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A New Obstacle to GOP Efforts to Repeal Obamacare

President Obama signing the Affordable Health Care for America Act in March 2010

Photograph by Win McNamee/Getty Images

President Obama signing the Affordable Health Care for America Act in March 2010

Over the last two years, Republicans in Congress have voted dozens of times to repeal the Patient Protection and Affordable Care Act, a.k.a. “Obamacare.” A furious debate over whether to keep up the probably fruitless push for outright repeal or instead attack the law at the margins has sundered the GOP and set back the efforts by such Republican leaders as Eric Cantor to put a friendlier face on an unpopular party.

A new poll out this morning from the Kaiser Family Foundation reveals an obstacle to repeal that Republicans may not have been counting on: One in five Americans believes that Obamacare has already been repealed. These misinformed millions divide into two camps: the 12 percent who wrongly believe that Congress has already undone the law and the 7 percent who wrongly believe that the Supreme Court struck it down (they must be CNN and Fox News watchers).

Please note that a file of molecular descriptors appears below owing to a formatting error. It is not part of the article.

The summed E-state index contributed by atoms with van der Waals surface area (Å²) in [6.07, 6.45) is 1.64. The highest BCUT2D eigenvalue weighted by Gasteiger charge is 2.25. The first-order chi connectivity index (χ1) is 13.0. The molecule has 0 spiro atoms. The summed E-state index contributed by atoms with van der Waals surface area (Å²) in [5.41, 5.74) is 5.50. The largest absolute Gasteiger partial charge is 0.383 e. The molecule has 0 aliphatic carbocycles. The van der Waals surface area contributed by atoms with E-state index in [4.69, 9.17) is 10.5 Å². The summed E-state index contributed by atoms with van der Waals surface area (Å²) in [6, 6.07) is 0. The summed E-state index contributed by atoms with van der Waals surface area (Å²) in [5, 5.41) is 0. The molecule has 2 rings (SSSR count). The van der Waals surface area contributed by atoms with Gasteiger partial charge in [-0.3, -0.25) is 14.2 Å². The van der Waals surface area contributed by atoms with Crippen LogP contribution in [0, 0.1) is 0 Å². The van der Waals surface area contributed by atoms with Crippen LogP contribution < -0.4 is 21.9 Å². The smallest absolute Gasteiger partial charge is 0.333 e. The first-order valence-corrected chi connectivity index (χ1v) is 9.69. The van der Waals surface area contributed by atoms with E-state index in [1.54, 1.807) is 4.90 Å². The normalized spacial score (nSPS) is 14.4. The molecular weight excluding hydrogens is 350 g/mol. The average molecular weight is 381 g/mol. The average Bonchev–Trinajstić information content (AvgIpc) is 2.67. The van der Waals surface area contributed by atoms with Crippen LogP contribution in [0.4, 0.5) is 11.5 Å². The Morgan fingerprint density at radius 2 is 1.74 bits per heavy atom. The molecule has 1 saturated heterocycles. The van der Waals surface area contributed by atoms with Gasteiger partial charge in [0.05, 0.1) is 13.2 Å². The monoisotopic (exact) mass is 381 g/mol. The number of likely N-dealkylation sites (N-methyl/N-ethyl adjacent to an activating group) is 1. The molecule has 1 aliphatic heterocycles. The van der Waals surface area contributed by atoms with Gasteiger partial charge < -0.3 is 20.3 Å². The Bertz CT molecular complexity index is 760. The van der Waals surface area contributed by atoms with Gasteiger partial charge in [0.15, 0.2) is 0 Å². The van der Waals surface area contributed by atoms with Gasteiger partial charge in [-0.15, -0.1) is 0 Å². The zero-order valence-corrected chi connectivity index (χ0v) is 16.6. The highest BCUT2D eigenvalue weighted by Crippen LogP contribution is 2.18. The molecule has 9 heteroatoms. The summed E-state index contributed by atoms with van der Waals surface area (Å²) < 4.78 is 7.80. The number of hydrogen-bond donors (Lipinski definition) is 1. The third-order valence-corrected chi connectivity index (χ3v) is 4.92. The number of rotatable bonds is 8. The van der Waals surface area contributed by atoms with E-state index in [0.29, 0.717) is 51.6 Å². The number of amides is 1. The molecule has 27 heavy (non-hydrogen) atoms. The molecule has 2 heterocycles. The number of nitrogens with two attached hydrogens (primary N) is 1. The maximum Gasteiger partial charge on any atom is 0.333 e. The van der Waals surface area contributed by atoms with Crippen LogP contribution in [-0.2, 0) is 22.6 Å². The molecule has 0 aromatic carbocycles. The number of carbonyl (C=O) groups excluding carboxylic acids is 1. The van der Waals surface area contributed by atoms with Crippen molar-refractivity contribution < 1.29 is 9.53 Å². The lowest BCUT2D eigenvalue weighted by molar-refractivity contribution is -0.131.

Needless to say, it will be rather more difficult to foment anger and rally voters to repeal a law that many of them believe has already been struck from the books. Public awareness that Obamacare has not, in fact, been repealed may increase next year, when the law goes into effect. But this could present its own obstacle to repeal: People might decide they like it.

Green is senior national correspondent for Bloomberg Businessweek in Washington. Follow him on Twitter @JoshuaGreen.

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